In the last post, we wrote that Leadership is the foundation upon which the Management Advantage is built. So often Leadership is described in terms of behaviors or characteristics, and those are important. But we’ll get to those in the next post. Now we want to address leadership actions. Why? What’s so important that leaders do?
Leaders start out by making sure there is a widely understood core context in the organization. Computer scientist Alan Kay said “context is worth 80 IQ points”. A company’s core context consists of the articulation of the org’s mission (why it exists, or who you are), vision (where it’s going), values (what’s important to you), goals (what you’re committed to accomplish), and value proposition (why anyone should do business with you, or work for you). Clarity on these is essential to align everyone to achieve something important. Without this alignment, the mindset is dominated by everyone focused on ‘what’s in it for me?’. Self-interest is a powerful motivator, but the self-interest you want to evoke is everyone seeing that achieving the org’s goals, fulfilling the mission/achieving the vision, is better for each of them than any one person could achieve or be rewarded alone. Leaders can work to define the core context just among those at the top, but more powerful drivers happen when the process is more inclusive… not fully democratic but clearly representative.
A key responsibility for leaders is to create the conditions of success for every person and every activity. Excellent performance doesn’t spontaneously emerge. While the responsibility to succeed lies with each individual, managers are responsible to enable people to do their best work. That could take many different directions, but leaders proactively and continuously ask whether they have made it possible for people to win and provide the resources to do so.
Leaders review performance. Not just individual performance but especially organization performance. That includes financial results, but those are lagging indicators of decisions and actions taken in the past. A more balanced view would include measuring performance to plan in leading indicators of current and future health: customer satisfaction, morale, product and process quality, and innovation and learning. Widely sharing the review demonstrates an expectation of high performance, and actions needed in response to review findings are the key to performance improvement.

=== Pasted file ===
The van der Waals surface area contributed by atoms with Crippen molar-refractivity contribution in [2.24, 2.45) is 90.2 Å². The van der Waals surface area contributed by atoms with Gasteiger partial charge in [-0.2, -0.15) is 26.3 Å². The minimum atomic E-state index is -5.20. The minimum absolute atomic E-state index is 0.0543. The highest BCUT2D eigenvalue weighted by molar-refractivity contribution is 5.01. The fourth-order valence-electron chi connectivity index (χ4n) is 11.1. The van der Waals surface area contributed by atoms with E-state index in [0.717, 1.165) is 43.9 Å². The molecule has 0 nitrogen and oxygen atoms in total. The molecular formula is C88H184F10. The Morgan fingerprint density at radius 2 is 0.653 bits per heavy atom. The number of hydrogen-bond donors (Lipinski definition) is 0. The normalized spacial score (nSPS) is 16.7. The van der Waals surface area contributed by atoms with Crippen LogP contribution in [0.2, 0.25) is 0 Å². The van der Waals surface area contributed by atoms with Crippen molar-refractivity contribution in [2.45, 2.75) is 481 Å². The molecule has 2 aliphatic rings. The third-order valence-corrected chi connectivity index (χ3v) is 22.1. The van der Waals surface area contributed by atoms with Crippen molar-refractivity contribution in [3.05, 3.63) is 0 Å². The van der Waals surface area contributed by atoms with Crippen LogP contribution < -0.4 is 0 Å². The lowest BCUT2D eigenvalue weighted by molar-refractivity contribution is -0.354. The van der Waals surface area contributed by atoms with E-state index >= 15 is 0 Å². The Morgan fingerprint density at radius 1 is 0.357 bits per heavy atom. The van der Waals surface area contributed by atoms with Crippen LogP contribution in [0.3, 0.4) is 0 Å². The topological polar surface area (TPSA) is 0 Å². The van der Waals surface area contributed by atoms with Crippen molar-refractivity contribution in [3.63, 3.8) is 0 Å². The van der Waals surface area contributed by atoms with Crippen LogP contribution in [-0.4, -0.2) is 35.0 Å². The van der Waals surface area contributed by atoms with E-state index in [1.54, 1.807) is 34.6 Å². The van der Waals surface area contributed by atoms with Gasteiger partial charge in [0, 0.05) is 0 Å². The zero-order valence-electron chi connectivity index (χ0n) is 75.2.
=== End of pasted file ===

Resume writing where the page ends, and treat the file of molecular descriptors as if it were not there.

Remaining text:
Innovation and learning are critical success factors in an era of rapid commoditization and disruption. Leaders provide money and time to invest in these, and create vivid demonstrations that they are personally vested in their people’s and their own learning. Innovation and learning may be the only sustainable advantage a company can achieve.
Speaking of sustainability, leaders address two aspects. The first is making sure that the organization remains a going concern for generations, in up markets, down markets, product cycles, world events, … everything. They prepare the corporate entity to endure at all times and in all circumstances. And concern for the environment means acting to make our natural world a reservoir of abundance that never runs out.
Leaders embody corporate responsibility when they influence the organization to serve communities in which they live and operate. They recognize that communities need more than just the goods and services that a company produces. This is another area calling for the tangible commitment of money and time.
Finally, leaders develop leaders. Part of their stewardship responsibility is to ensure that the organization is served by those who will become stewards themselves, and to ensure that coming generations of leaders have the skills, the behaviors, and the commitment to discharge their responsibilities.
NEXT TIME: The behavior of leaders